Lord Glenelg to
Sir George Gipps,
3 January 1838.
tection and civilization of the native tribes so imperative, that I am convinced no further argument is necessary to induce a cheerful co-operation on their part in the measure now adopted. If the aboriginal establishment at Flinders' Island should be broken up, and transferred to New South Wales, some portion of the expenditure might reasonably be defrayed from the revenues of Van Diemen's Land.
It remains for me to explain my general view of the duties which will devolve on the protectors, and to refer to the points which will form the ground of instructions which you will issue to them.
1. Each protector should attach himself as closely and constantly as possible to the aboriginal tribes who may be found in the district for which he may be appointed; attending them if practicable in their movements from one place to another, until they can be induced to assume more settled habits of life, and endeavour to conciliate their respect and confidence, and to make them feel that he is their friend.
2. He must watch over the rights and interests of the natives, protect them, as far as he can by his personal exertions and influence, from any encroachments on their property, and from acts of cruelty, oppression, or injustice, and faithfully represent their wants, wishes, or grievances, if such representations be found necessary, through the chief protector, to the government of the colony. For this purpose it will be desirable to invest each protector with a commission as magistrate.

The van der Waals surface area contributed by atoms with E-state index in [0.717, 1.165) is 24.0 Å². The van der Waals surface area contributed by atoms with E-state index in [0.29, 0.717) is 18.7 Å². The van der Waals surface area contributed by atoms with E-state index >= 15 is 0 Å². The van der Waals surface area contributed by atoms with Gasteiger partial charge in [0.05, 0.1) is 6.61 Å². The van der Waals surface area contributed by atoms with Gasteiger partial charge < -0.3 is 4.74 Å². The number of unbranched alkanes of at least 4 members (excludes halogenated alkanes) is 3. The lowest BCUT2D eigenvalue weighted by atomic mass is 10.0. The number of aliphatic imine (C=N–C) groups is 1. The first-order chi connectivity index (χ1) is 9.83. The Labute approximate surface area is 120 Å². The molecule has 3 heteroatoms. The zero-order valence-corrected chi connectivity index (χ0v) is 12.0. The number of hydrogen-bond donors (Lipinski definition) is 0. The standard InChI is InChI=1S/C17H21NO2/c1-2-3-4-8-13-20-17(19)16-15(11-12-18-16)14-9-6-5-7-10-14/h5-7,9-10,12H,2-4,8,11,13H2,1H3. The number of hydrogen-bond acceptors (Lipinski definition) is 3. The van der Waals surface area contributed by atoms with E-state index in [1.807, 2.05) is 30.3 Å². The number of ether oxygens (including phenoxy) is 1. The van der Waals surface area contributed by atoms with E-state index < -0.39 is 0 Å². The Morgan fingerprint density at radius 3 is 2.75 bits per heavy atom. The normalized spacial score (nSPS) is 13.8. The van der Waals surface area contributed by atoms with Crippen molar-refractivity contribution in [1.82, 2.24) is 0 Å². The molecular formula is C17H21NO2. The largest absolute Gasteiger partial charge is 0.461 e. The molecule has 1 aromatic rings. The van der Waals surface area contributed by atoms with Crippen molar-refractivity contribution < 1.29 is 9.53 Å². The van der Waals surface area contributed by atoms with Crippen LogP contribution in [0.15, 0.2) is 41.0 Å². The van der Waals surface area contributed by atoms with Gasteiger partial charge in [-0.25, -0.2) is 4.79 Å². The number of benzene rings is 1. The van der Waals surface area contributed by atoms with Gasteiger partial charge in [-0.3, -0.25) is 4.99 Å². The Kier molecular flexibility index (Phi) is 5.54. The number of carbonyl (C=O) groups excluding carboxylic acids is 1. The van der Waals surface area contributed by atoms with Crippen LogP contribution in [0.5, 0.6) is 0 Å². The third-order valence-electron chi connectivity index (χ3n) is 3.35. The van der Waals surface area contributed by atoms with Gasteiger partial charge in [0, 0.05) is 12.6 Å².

3. If the natives can be induced in any considerable numbers to locate themselves in a particular place, it will be the object of the protector to teach and encourage them to engage in the cultivation of their grounds, in building suitable habitations for themselves, and in whatever else may conduce to their civilization and social improvement.
4. The education and instruction of the children, as early and as extensively as it may be practicable, is to be regarded as a matter of primary importance.
5. In connexion with the engagements, and as affording the most efficient means for the ultimate accomplishment of them, the assistant protector should promote, to the utmost extent of his ability and opportunities, the moral and religious improvement of the natives, by instructing them in the elements of the Christian religion, and preparing them for the reception of teachers, whose peculiar province it would be to promote the knowledge and practice of Christianity among them.
6. In reference to every object contemplated by the proposed appointment, it is exceedingly desirable that the protector should, as soon as possible, learn the language of the natives, so as to be able freely and familiarly to converse with them.
7. He must take charge of, and be accountable for, any provisions or clothing which may be placed under his care for distribution to the natives.
8. He will obtain as accurate information as may be practicable of the number of the natives within his district, and of all important particulars in regard to them.
These appear to me the principal points which demand attention in reference to this subject.
But it is of course not my intention to restrict you, in the instructions which you will have to issue to the protectors, within the topics on which I have touched, as your local knowledge and experience will doubtless enable yon to supply omissions in the outline which I have given.
I have, &c.